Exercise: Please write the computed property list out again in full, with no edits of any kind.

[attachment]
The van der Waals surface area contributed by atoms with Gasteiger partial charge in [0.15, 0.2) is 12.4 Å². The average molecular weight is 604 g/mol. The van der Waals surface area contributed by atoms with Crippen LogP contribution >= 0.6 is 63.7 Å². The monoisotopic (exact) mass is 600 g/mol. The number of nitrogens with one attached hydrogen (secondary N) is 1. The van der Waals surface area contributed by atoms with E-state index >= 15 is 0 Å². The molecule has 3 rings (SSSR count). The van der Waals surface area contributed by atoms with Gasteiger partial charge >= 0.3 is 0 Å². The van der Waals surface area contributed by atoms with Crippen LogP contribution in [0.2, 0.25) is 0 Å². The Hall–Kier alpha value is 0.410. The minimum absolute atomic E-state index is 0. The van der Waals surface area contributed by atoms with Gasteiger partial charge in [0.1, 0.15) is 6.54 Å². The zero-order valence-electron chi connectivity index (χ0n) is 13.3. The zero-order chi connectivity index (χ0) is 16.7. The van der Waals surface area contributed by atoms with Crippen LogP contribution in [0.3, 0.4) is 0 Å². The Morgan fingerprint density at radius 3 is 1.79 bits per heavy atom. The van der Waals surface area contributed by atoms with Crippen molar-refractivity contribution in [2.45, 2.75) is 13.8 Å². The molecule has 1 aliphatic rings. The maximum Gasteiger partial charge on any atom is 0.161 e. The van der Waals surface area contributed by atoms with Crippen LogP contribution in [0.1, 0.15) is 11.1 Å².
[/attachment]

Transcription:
The van der Waals surface area contributed by atoms with Gasteiger partial charge in [0.15, 0.2) is 12.4 Å². The average molecular weight is 604 g/mol. The van der Waals surface area contributed by atoms with Crippen LogP contribution >= 0.6 is 63.7 Å². The monoisotopic (exact) mass is 600 g/mol. The number of nitrogens with one attached hydrogen (secondary N) is 1. The van der Waals surface area contributed by atoms with E-state index >= 15 is 0 Å². The molecule has 3 rings (SSSR count). The van der Waals surface area contributed by atoms with Gasteiger partial charge >= 0.3 is 0 Å². The van der Waals surface area contributed by atoms with Crippen LogP contribution in [0.2, 0.25) is 0 Å². The Hall–Kier alpha value is 0.410. The minimum absolute atomic E-state index is 0. The van der Waals surface area contributed by atoms with Gasteiger partial charge in [0.1, 0.15) is 6.54 Å². The zero-order valence-electron chi connectivity index (χ0n) is 13.3. The zero-order chi connectivity index (χ0) is 16.7. The van der Waals surface area contributed by atoms with Crippen LogP contribution in [0.3, 0.4) is 0 Å². The Morgan fingerprint density at radius 3 is 1.79 bits per heavy atom. The van der Waals surface area contributed by atoms with Crippen molar-refractivity contribution in [2.45, 2.75) is 13.8 Å². The molecule has 1 aliphatic rings. The maximum Gasteiger partial charge on any atom is 0.161 e. The van der Waals surface area contributed by atoms with Crippen LogP contribution in [0.1, 0.15) is 11.1 Å².